Hollyhocks and lupins, cosmos daisies and cornflowers, sweet peas and
poppies all spread themselves in fragrant rainbow beds between pathways of springy grass and beneath stunted fruit trees, before tumbling on and forming several multicoloured oases around perfectly tended vegetable patches.

Like the rest of Nook Green, it was chocolate-box perfect and always sent the townie tourists into paroxysms of ecstasy.

Keeping as far away as possible from the raspberry canes just in case the spider decided to have a second shot, Erin placed the walnut box on a sun-bleached picnic table and wiped her sweating palms down her cut-off jeans.

‘Better now?’ Mrs Wilberforce asked kindly. ‘Would you like a cold drink? I’ve got some ginger beer on the go.’

Erin, her legs still shaking but her heart rate at least starting to return to somewhere near normal, shook her head quickly. Everyone over a certain age in Nook Green always had ginger beer on the go. The Women’s Institute sold ginger beer plants every Christmas at their bazaar, and they self-perpetuated at an alarming rate. Every pensioner’s larder was awash with cloudy Kilner jars and small explosions.

‘No thanks. Honestly, I’ll be OK in a minute.’

Mrs Wilberforce blew dust from the top of the box. Most of it landed on her upper lip. She looked like John Cleese.

‘Bit of a funny business you’re in for someone who’s scared of spiders, if you ask me. You must spend half your life rooting through people’s sheds and attics and what-have-you looking at their junk. Spiders everywhere, I’d have thought.’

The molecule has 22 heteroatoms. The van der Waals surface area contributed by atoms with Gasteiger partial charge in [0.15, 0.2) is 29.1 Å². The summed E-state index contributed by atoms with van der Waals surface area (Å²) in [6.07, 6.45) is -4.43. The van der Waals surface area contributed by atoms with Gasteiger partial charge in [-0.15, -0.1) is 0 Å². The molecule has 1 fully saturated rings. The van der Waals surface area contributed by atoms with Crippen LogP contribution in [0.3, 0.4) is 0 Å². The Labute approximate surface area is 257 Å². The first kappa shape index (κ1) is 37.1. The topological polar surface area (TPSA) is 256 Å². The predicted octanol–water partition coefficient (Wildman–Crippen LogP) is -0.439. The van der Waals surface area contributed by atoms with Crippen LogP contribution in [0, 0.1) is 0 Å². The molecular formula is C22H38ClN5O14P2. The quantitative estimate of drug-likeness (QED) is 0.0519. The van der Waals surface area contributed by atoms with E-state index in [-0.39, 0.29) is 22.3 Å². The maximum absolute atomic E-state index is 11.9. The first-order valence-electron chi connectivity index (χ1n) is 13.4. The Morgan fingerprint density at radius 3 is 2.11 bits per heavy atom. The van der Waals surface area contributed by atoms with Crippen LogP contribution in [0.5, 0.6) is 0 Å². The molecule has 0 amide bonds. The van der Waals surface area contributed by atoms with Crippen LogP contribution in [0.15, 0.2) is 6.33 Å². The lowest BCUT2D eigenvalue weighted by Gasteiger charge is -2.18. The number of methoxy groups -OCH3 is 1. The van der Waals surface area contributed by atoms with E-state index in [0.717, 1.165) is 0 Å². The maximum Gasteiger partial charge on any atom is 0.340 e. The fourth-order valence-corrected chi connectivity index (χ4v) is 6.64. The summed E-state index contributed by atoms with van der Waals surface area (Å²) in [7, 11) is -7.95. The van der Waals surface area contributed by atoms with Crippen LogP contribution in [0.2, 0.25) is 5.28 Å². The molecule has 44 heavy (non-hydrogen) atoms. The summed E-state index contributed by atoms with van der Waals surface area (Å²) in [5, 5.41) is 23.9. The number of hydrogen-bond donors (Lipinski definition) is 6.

Erin, still trembling, nodded again. Since she’d been working for Uncle Doug, spiders had become a terrifying occupational hazard. She’d passed up on several lucrative deals because the family heirloom in question had more eight-legged protectors than the Vatican City had guards.

She really must get
round to some phobia hypnotherapy. She’d put it on her to-do list.

Just as soon as the wedding was over.

‘I only remembered these Staffs a couple of days ago,’ Mrs Wilberforce said, wrestling with the box’s dusty clasp. ‘Seemed a shame to leave them mouldering in the shed when they might bring me in a few bob. And –’ she surveyed Erin with a wry grin ‘– I wanted to deal with you rather than your Uncle Doug. You’re more likely to give me a fair price. Your Uncle Doug’s such a rogue – I know he’d just say – “Staffordshire pottery figurines? There ain’t much of a market for them. Tell you what, I’ll give you a fiver to take ’em off your hands.” Now wouldn’t he?’